- The Washington Times
Wednesday, July 30, 2008

The NBA hopes its gambling scandal nightmare ended when former referee Tim Donaghy was sentenced Tuesday to 15 months for taking money from gamblers for inside dope.

Donaghy claimed gambling and game manipulation is far more pervasive in the NBA, but his claims were dismissed by the league. David Stern identified Donaghy early in the scandal as a “rogue referee.”

Mike Osborne might bet otherwise - if he could bet.

Osborne is the executive director of Harbour Pointe in Baltimore, the oldest and foremost residential treatment facility in the United States solely dedicated to compulsive gambling addiction. He is a recovered gambling addict who, betting on everything from the Little League World Series to the Super Bowl, built up a debt of $500,000 to offshore bookies.

He believes Donaghy is the alarm no one wants to hear - the Jose Canseco of gambling.

“I think [Donaghy] will be vindicated just like Jose Canseco was with steroids,” Osborne said. “Eventually, we will see that he was not far off base. It’s just well hidden.”

He knows gambling like this doesn’t exist in a vacuum. There are few, if any, isolated incidents. And for pro sports leagues that don’t want to be proactive instead of reactive, it will be a case of pay me now or pay me later.

Osborne believes alarms are going off all over sports - from the Donaghy scandal to the Baltimore Orioles scout who recently was fired in a gambling investigation by Major League Baseball to the reports of game fixing in tennis. And the proper response, Osborne believes, for the NBA and the business of sports is to wake up and recognize the addiction of gambling - not just the crime.

“It is coming to the surface,” Osborne said. “For some reason, the idea of gambling as an addiction has not been recognized by many publicly [though it has by the American Psychiatric Association], and people don’t want to look at it like a drug or alcohol problem. They don’t want to deal with the idea of gambling as an addiction. It is hard for people to understand how someone can get high when you are not putting a substance in your body.”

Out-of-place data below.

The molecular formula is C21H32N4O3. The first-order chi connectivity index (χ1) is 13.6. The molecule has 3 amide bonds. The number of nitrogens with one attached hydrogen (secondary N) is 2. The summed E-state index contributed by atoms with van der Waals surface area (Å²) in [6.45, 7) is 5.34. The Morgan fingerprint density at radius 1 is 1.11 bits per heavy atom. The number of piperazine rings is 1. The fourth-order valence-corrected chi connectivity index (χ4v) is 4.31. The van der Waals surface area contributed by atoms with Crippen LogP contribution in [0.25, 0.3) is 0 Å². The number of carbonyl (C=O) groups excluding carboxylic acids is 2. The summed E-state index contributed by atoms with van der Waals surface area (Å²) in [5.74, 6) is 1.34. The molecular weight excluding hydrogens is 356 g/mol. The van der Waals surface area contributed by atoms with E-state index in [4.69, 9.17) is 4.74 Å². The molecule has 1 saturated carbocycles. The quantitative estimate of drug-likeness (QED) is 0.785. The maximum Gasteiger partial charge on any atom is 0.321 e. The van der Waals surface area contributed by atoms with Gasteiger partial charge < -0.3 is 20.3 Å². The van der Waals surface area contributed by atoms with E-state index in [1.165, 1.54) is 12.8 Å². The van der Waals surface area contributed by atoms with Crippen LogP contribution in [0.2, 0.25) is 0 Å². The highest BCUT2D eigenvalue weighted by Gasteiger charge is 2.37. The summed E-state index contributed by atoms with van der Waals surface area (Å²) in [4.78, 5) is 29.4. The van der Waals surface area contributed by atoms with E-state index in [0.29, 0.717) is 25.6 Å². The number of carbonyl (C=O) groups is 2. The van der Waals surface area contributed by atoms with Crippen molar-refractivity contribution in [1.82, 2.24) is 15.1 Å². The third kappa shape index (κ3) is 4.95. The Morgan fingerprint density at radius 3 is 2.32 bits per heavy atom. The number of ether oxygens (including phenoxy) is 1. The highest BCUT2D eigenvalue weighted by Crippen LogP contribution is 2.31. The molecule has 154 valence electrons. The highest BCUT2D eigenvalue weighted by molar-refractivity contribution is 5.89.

Osborne is not saying there shouldn’t be criminal consequences if laws are broken in connection with gambling like with Donaghy, who was convicted of conspiracy to engage in wire fraud and transmitting betting information through interstate commerce.

“In Tim’s case, of course he deserved a consequence,” Osborne said. “But where he is going now won’t help him rehabilitate. He could still be a compulsive gambler coming out of jail.

“The criminal issue comes with the addiction,” Osborne said. “The drug of choice in gambling is money. And when you start to dig a whole for yourself in these sports, you often find yourself dealing with the mob and loan sharks with the fear of threats on you and your family. Sports figures could find themselves compromised in more ways than one. For them to fix a game and have a debt washed away is an easy way out.”

The addict needs a way out other than the self-destruction that could come with fixing a game - not enabling the addict but offering support for those who want help.

“Society needs to look at it as an illness and an addiction,” Osborne said. “Look at all the chances Darryl Strawberry got with his drug addiction. You don’t get that with gambling. Someone comes forward, and they are finished, banned. No one is out there offering help to them.”

Of course, Osborne knows he sounds like the spoil sport at a very big party. Gambling these days is the tax of choice among politicians, who prefer it because you give them your money instead of them taking it from you.

Maryland - which has 78 different scratch-off lottery tickets - will have slot machines on the November ballot. If that is approved, then Delaware likely will move forward with legalizing sports betting to one-up its neighbor and on and on. Then, of course, there is the continued poker boom.

Business these days is good at Harbour Pointe.

Osborne is not advocating prohibitions on gambling. He knows you can’t stop people from indulging their vices. But he hopes for a better understanding by sports commissioners and elected officials of the consequences of gambling as the new national pastime.

“The bottom line is that we have become a society that can’t get enough of it,” he said. “And I am not opposed to gambling. But we have to understand that there will be some adverse effects from it. We can’t bury our heads in the sand.”

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